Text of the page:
The operation of the weighing and sorting machine as described now is discussed. First with reference to FIG. 2, the supply bin 150 receives a supply of articles. The articles typically sorted by optical characteristics and weight are fruits or vegetables, such as apples, pears, potatoes, onions or the like. These articles have varying weights and surface appearances, and typically are sold grouped in bags with articles having similar weights. The conveyors 159 moves the articles in the bin 150 to the roller separator 153 which gathers the articles gather into rows. The articles then transfer from the roller separator 153 to the singulator 156. This transfer maintains an orderly flow of articles from the supply bin 150 to the conveyors 132. The singulator 156 funnels the articles into single file as the conveyor 162 moves the articles through the V-neck of the singulator. Each article exits at 168 onto one of the cups 20 carried by the conveyor 132. As illustrated in FIG. 4, the walls 174 in the V-shape trough of the guide section 171 guide each one of the articles onto a separate cup 20. The wall 173 prevents articles from leaving the loading zone 123 except on a cup 20. Each of the cups 20 thus holds one of the articles on the rollers 35 to be optically scanned, weighed and sorted.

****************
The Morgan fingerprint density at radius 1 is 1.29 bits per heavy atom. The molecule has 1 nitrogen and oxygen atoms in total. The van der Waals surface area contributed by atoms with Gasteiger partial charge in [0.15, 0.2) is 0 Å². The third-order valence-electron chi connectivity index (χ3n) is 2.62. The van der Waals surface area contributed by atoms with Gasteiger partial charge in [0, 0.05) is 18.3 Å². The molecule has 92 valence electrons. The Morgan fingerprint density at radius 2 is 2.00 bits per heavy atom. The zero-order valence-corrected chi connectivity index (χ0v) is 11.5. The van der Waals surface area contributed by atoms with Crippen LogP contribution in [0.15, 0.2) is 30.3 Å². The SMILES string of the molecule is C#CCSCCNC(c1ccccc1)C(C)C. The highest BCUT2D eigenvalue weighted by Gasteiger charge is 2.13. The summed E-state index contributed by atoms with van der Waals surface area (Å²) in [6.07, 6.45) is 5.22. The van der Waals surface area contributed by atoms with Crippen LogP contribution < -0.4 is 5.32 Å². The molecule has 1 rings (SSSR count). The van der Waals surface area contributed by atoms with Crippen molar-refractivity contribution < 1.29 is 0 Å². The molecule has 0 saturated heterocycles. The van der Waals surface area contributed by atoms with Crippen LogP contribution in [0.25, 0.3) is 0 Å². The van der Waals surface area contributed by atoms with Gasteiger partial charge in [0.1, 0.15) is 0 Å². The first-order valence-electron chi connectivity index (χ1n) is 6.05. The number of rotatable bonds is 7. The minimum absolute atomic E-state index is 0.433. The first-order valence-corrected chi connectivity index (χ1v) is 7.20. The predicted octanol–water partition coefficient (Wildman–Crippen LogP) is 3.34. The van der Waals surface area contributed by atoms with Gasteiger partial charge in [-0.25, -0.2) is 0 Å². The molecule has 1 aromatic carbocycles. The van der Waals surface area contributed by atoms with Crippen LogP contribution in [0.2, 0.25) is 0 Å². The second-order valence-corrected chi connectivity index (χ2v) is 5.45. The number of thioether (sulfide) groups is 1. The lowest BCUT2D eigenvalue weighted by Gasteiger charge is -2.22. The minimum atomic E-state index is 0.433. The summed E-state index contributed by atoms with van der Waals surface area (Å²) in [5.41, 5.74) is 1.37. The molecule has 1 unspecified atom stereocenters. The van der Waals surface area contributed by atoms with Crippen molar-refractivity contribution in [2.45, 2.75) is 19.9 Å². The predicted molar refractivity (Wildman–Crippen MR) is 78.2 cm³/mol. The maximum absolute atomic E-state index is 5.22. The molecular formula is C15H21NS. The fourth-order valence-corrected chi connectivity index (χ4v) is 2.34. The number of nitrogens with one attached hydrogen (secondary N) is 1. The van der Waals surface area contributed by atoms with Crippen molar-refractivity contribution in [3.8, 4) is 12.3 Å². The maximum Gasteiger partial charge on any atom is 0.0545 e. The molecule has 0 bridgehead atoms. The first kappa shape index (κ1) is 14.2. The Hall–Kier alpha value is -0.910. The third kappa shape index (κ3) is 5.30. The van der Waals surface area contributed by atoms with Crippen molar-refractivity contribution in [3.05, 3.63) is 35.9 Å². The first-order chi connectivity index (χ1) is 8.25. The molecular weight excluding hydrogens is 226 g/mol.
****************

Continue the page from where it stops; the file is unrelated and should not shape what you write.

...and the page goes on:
The continuous conveyor 132 carries the cup 20 from the loading zone 123 along the elongate track 205 to the property-determining zone 126 where optical sensors and a scale are used to determine characteristics about each article. With reference to FIGS. 3 and 4, the cups 20 pass through the housing 175 that supports the center divider 203 between the two conveyors 132a and 132b. A plurality of lights and at least one optical sensor (not illustrated) are disposed above the housing 175. The optical sensors, such as digital cameras, and the lights are of a type well known in the art. In a preferred embodiment, one camera is centered above the housing 175 and is adapted to scan both conveyors 132a and 132b. The use of such cameras for determining optical characteristics of articles is well known in the art.